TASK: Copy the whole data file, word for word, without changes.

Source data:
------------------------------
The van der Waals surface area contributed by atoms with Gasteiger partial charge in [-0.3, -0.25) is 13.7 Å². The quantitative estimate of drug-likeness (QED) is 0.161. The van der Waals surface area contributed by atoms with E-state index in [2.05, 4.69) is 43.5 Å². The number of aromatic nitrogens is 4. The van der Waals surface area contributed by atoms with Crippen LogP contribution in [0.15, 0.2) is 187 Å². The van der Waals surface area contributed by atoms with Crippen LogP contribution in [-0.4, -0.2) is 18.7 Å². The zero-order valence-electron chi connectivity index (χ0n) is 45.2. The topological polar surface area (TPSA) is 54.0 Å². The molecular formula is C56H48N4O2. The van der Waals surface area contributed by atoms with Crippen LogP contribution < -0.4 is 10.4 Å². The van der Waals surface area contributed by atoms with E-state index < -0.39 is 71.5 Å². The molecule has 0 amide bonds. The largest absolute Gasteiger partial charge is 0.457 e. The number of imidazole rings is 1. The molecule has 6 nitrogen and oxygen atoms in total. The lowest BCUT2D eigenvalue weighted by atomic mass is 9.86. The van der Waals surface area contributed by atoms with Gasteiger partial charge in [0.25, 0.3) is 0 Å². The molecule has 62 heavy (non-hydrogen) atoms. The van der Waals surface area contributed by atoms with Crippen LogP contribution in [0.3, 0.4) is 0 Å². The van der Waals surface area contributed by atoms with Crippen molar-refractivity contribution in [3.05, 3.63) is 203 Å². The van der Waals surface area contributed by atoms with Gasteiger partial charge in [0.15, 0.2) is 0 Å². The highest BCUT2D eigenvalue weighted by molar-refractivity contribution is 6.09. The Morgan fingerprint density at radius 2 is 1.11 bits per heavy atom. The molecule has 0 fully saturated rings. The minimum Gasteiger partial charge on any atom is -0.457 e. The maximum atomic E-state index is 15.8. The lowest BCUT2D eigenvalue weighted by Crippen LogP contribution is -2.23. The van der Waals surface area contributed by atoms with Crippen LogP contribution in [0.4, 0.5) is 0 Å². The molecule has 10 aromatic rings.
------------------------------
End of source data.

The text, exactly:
The van der Waals surface area contributed by atoms with Gasteiger partial charge in [-0.3, -0.25) is 13.7 Å². The quantitative estimate of drug-likeness (QED) is 0.161. The van der Waals surface area contributed by atoms with E-state index in [2.05, 4.69) is 43.5 Å². The number of aromatic nitrogens is 4. The van der Waals surface area contributed by atoms with Crippen LogP contribution in [0.15, 0.2) is 187 Å². The van der Waals surface area contributed by atoms with Crippen LogP contribution in [-0.4, -0.2) is 18.7 Å². The zero-order valence-electron chi connectivity index (χ0n) is 45.2. The topological polar surface area (TPSA) is 54.0 Å². The molecular formula is C56H48N4O2. The van der Waals surface area contributed by atoms with Crippen LogP contribution < -0.4 is 10.4 Å². The van der Waals surface area contributed by atoms with E-state index < -0.39 is 71.5 Å². The molecule has 0 amide bonds. The largest absolute Gasteiger partial charge is 0.457 e. The number of imidazole rings is 1. The molecule has 6 nitrogen and oxygen atoms in total. The lowest BCUT2D eigenvalue weighted by atomic mass is 9.86. The van der Waals surface area contributed by atoms with Gasteiger partial charge in [0.25, 0.3) is 0 Å². The molecule has 62 heavy (non-hydrogen) atoms. The van der Waals surface area contributed by atoms with Crippen LogP contribution in [0.3, 0.4) is 0 Å². The van der Waals surface area contributed by atoms with Crippen molar-refractivity contribution in [3.05, 3.63) is 203 Å². The van der Waals surface area contributed by atoms with Gasteiger partial charge in [0.15, 0.2) is 0 Å². The highest BCUT2D eigenvalue weighted by molar-refractivity contribution is 6.09. The Morgan fingerprint density at radius 2 is 1.11 bits per heavy atom. The molecule has 0 fully saturated rings. The minimum Gasteiger partial charge on any atom is -0.457 e. The maximum atomic E-state index is 15.8. The lowest BCUT2D eigenvalue weighted by Crippen LogP contribution is -2.23. The van der Waals surface area contributed by atoms with Crippen LogP contribution in [0.4, 0.5) is 0 Å². The molecule has 10 aromatic rings.